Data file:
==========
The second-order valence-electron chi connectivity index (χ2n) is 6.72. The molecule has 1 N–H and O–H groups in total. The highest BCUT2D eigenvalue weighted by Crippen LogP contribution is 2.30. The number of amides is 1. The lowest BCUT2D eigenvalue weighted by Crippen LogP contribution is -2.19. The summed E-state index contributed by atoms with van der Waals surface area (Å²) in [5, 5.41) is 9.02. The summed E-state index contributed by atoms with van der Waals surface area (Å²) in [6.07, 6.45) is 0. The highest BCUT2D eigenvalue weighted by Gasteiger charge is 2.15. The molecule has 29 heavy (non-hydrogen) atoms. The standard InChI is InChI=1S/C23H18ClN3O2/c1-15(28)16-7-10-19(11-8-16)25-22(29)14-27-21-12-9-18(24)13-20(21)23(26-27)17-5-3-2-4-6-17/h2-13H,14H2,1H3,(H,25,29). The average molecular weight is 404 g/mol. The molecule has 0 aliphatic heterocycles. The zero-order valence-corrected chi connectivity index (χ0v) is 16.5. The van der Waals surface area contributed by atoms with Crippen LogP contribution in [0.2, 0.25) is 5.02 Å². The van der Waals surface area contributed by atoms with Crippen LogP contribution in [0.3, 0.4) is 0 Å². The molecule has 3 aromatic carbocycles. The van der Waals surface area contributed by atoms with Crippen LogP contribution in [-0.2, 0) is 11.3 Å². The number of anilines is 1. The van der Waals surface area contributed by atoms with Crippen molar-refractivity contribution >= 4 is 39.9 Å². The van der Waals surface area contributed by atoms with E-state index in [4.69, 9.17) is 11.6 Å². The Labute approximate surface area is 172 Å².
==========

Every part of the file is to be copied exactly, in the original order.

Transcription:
The second-order valence-electron chi connectivity index (χ2n) is 6.72. The molecule has 1 N–H and O–H groups in total. The highest BCUT2D eigenvalue weighted by Crippen LogP contribution is 2.30. The number of amides is 1. The lowest BCUT2D eigenvalue weighted by Crippen LogP contribution is -2.19. The summed E-state index contributed by atoms with van der Waals surface area (Å²) in [5, 5.41) is 9.02. The summed E-state index contributed by atoms with van der Waals surface area (Å²) in [6.07, 6.45) is 0. The highest BCUT2D eigenvalue weighted by Gasteiger charge is 2.15. The molecule has 29 heavy (non-hydrogen) atoms. The standard InChI is InChI=1S/C23H18ClN3O2/c1-15(28)16-7-10-19(11-8-16)25-22(29)14-27-21-12-9-18(24)13-20(21)23(26-27)17-5-3-2-4-6-17/h2-13H,14H2,1H3,(H,25,29). The average molecular weight is 404 g/mol. The molecule has 0 aliphatic heterocycles. The zero-order valence-corrected chi connectivity index (χ0v) is 16.5. The van der Waals surface area contributed by atoms with Crippen LogP contribution in [0.2, 0.25) is 5.02 Å². The van der Waals surface area contributed by atoms with Crippen LogP contribution in [0.3, 0.4) is 0 Å². The molecule has 3 aromatic carbocycles. The van der Waals surface area contributed by atoms with Crippen LogP contribution in [-0.2, 0) is 11.3 Å². The number of anilines is 1. The van der Waals surface area contributed by atoms with Crippen molar-refractivity contribution >= 4 is 39.9 Å². The van der Waals surface area contributed by atoms with E-state index in [4.69, 9.17) is 11.6 Å². The Labute approximate surface area is 172 Å².